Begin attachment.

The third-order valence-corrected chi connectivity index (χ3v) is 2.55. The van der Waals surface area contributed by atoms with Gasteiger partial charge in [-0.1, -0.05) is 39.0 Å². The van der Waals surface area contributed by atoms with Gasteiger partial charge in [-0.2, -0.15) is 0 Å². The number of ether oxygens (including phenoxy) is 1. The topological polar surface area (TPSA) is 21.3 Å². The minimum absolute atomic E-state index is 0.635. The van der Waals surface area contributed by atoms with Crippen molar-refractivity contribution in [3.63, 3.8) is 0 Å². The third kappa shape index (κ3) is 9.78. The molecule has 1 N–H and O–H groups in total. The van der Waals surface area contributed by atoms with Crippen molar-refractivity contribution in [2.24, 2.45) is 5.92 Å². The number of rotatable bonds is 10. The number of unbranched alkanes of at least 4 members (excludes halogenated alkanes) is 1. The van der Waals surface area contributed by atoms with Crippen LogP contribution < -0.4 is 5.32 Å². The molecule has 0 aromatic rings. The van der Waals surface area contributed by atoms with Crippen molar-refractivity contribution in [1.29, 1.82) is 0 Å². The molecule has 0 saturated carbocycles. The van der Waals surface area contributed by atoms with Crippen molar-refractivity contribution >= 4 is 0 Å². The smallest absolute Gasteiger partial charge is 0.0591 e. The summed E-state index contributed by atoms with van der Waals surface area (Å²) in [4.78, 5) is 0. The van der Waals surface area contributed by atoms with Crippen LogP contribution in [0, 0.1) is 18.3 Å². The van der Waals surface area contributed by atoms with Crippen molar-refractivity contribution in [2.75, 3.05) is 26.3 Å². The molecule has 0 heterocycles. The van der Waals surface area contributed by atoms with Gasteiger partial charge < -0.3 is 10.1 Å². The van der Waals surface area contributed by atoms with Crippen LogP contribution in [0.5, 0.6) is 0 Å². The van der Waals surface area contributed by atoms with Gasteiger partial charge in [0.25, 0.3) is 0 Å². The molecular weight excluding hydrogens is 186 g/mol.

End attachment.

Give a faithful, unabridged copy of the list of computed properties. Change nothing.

The third-order valence-corrected chi connectivity index (χ3v) is 2.55. The van der Waals surface area contributed by atoms with Gasteiger partial charge in [-0.1, -0.05) is 39.0 Å². The van der Waals surface area contributed by atoms with Gasteiger partial charge in [-0.2, -0.15) is 0 Å². The number of ether oxygens (including phenoxy) is 1. The topological polar surface area (TPSA) is 21.3 Å². The minimum absolute atomic E-state index is 0.635. The van der Waals surface area contributed by atoms with Crippen molar-refractivity contribution in [3.63, 3.8) is 0 Å². The third kappa shape index (κ3) is 9.78. The molecule has 1 N–H and O–H groups in total. The van der Waals surface area contributed by atoms with Crippen molar-refractivity contribution in [2.24, 2.45) is 5.92 Å². The number of rotatable bonds is 10. The number of unbranched alkanes of at least 4 members (excludes halogenated alkanes) is 1. The van der Waals surface area contributed by atoms with Crippen LogP contribution < -0.4 is 5.32 Å². The molecule has 0 aromatic rings. The van der Waals surface area contributed by atoms with Crippen molar-refractivity contribution in [1.29, 1.82) is 0 Å². The molecule has 0 saturated carbocycles. The van der Waals surface area contributed by atoms with Crippen molar-refractivity contribution >= 4 is 0 Å². The smallest absolute Gasteiger partial charge is 0.0591 e. The summed E-state index contributed by atoms with van der Waals surface area (Å²) in [4.78, 5) is 0. The van der Waals surface area contributed by atoms with Crippen LogP contribution in [0, 0.1) is 18.3 Å². The van der Waals surface area contributed by atoms with Crippen molar-refractivity contribution in [2.75, 3.05) is 26.3 Å². The molecule has 0 heterocycles. The van der Waals surface area contributed by atoms with Gasteiger partial charge < -0.3 is 10.1 Å². The van der Waals surface area contributed by atoms with Crippen LogP contribution in [0.5, 0.6) is 0 Å². The van der Waals surface area contributed by atoms with Gasteiger partial charge in [0.25, 0.3) is 0 Å². The molecular weight excluding hydrogens is 186 g/mol.